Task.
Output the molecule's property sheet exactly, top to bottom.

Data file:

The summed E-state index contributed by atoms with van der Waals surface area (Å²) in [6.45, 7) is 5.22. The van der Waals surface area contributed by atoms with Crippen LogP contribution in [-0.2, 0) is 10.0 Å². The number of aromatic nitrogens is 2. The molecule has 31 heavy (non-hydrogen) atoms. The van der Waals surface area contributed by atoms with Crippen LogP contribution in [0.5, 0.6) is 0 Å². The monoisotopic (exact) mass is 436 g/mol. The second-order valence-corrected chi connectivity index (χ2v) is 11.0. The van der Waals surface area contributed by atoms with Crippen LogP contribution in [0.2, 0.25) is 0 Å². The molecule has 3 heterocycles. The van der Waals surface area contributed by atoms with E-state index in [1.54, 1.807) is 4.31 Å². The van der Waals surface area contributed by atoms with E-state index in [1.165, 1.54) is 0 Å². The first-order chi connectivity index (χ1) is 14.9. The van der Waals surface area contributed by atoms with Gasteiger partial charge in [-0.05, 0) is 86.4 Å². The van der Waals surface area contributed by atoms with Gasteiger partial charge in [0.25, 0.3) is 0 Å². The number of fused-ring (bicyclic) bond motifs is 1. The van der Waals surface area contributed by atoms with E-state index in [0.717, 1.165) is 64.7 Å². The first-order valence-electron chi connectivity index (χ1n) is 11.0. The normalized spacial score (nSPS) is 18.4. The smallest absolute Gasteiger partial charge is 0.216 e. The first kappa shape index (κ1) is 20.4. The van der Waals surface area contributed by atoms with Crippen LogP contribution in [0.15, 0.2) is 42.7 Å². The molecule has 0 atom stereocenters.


The summed E-state index contributed by atoms with van der Waals surface area (Å²) in [6.45, 7) is 5.22. The van der Waals surface area contributed by atoms with Crippen LogP contribution in [-0.2, 0) is 10.0 Å². The number of aromatic nitrogens is 2. The molecule has 31 heavy (non-hydrogen) atoms. The van der Waals surface area contributed by atoms with Crippen LogP contribution in [0.5, 0.6) is 0 Å². The monoisotopic (exact) mass is 436 g/mol. The second-order valence-corrected chi connectivity index (χ2v) is 11.0. The van der Waals surface area contributed by atoms with Crippen LogP contribution in [0.2, 0.25) is 0 Å². The molecule has 3 heterocycles. The van der Waals surface area contributed by atoms with E-state index in [1.54, 1.807) is 4.31 Å². The van der Waals surface area contributed by atoms with E-state index in [1.165, 1.54) is 0 Å². The first-order chi connectivity index (χ1) is 14.9. The van der Waals surface area contributed by atoms with Gasteiger partial charge in [-0.05, 0) is 86.4 Å². The van der Waals surface area contributed by atoms with Gasteiger partial charge in [0.25, 0.3) is 0 Å². The number of fused-ring (bicyclic) bond motifs is 1. The van der Waals surface area contributed by atoms with E-state index in [0.717, 1.165) is 64.7 Å². The first-order valence-electron chi connectivity index (χ1n) is 11.0. The normalized spacial score (nSPS) is 18.4. The smallest absolute Gasteiger partial charge is 0.216 e. The first kappa shape index (κ1) is 20.4. The van der Waals surface area contributed by atoms with Crippen LogP contribution in [0.15, 0.2) is 42.7 Å². The molecule has 0 atom stereocenters.